The elements of the system 100 may communicate using any known communication technologies, devices, media, and protocols supportive of data communications, including, but not limited to, the Internet, the World Wide Web, intranets, local area networks, wide area networks, mobile (e.g., cellular) telephone networks, wireless networks, optical fiber networks, satellite networks, telephone networks, packet-switched networks, other communications networks, data transmission media, communications devices, Transmission Control Protocol (“TCP”), Internet Protocol (“IP”), File Transfer Protocol (“FTP”), Telnet, Hypertext Transfer Protocol (“HTTP”), socket connections, Ethernet, data bus technologies, wireless communication technologies (e.g., WiFi), and other suitable communications technologies. In certain examples, the access device 130 and the map subsystem 110 communicate with one another via a communication network, which may include, but is not limited to, any of the networks listed above (e.g., the Internet).

In certain exemplary implementations, the elements of the system 100 are implemented in one or more computers. The system 100 may include any computer hardware and/or instructions (e.g., software programs), or combinations of software and hardware, configured to perform the processes described herein. In particular, it should be understood that the map subsystem 110 and the landmark data subsystem 138 may be implemented on one or more than one physical computing device. Accordingly, the system 100 may include any one of a number of well-known computing devices (e.g., one or more servers), and may employ any of a number of well-known computer operating systems, including, but by no means limited to, known versions and/or varieties of the Microsoft Windows® operating system, the Unix operating system, and the Linux operating system.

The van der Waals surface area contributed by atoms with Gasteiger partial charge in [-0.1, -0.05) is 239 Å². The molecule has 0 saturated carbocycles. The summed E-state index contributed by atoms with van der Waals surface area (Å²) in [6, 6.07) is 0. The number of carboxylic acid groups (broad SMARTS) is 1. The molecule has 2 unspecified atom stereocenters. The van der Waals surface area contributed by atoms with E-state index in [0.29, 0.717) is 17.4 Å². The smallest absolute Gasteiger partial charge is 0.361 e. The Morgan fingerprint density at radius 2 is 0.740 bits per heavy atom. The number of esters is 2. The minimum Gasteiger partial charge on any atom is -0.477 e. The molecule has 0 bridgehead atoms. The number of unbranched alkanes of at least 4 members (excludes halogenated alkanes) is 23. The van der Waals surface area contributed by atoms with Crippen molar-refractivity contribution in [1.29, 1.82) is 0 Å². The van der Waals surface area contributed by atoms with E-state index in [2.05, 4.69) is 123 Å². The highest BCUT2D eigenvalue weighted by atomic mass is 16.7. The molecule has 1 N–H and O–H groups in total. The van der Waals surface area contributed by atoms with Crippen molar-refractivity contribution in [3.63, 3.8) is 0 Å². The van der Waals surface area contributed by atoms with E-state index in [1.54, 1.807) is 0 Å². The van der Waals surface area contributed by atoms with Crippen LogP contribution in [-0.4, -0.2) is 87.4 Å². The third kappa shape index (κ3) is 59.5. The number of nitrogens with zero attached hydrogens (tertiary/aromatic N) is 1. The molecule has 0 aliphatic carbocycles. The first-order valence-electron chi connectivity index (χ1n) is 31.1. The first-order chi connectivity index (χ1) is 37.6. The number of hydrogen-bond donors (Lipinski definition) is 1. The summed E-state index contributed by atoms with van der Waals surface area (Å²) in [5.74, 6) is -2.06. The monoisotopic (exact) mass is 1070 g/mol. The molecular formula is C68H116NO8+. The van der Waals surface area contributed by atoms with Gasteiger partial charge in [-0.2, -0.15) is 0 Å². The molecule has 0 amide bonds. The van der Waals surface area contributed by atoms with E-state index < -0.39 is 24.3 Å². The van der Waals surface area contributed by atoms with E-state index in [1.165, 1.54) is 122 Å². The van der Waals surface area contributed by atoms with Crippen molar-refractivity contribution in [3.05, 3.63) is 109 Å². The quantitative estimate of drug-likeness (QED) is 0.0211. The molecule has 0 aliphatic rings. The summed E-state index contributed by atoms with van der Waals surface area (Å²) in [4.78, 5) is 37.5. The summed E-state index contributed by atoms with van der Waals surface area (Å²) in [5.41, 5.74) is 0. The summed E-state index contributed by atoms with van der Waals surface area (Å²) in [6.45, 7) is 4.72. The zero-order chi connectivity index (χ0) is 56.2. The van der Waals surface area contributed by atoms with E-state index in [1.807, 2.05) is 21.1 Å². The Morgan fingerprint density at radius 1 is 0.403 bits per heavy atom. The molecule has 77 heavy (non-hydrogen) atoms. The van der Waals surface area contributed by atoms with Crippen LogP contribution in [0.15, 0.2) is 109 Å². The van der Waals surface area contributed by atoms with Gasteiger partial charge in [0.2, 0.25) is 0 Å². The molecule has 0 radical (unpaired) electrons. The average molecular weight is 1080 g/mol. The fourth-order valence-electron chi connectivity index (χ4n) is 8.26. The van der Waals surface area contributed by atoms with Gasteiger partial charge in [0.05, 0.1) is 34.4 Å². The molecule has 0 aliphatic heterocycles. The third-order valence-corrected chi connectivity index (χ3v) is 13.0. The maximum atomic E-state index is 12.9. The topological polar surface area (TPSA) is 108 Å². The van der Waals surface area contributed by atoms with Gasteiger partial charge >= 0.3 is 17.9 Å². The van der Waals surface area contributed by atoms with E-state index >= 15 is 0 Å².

Accordingly, the processes described herein may be implemented at least in part as instructions executable by one or more computing devices, as is well known. In general, a processor (e.g., a microprocessor) receives instructions, e.g., from a memory, a computer-readable medium, etc., and executes those instructions, thereby performing one or more processes, including one or more of the processes described herein. Such instructions may be stored and transmitted using a variety of known computer-readable media.

A computer-readable medium (also referred to as a processor-readable medium) includes any medium that participates in providing data (e.g., instructions) that may be read by a computer (e.g., by a processor of a computer). Such a medium may take many forms, including, but not limited to, non-volatile media, volatile media, and transmission media. Non-volatile media may include, for example, optical or magnetic disks and other persistent memory. Volatile media may include, for example, dynamic random access memory (“DRAM”), which typically constitutes a main memory. Transmission media may include, for example, coaxial cables, copper wire and fiber optics, including the wires that comprise a system bus coupled to a processor of a computer. Transmission media may include or convey acoustic waves, light waves, and electromagnetic emissions, such as those generated during radio frequency (“RF”) and infrared (“IR”) data communications. Common forms of computer-readable media include, for example, a floppy disk, a flexible disk, hard disk, magnetic tape, any other magnetic medium, a CD-ROM, DVD, any other optical medium, punch cards, paper tape, any other physical medium with patterns of holes, a RAM, a PROM, an EPROM, a FLASH-EEPROM, any other memory chip or cartridge, or any other medium from which a computer can read.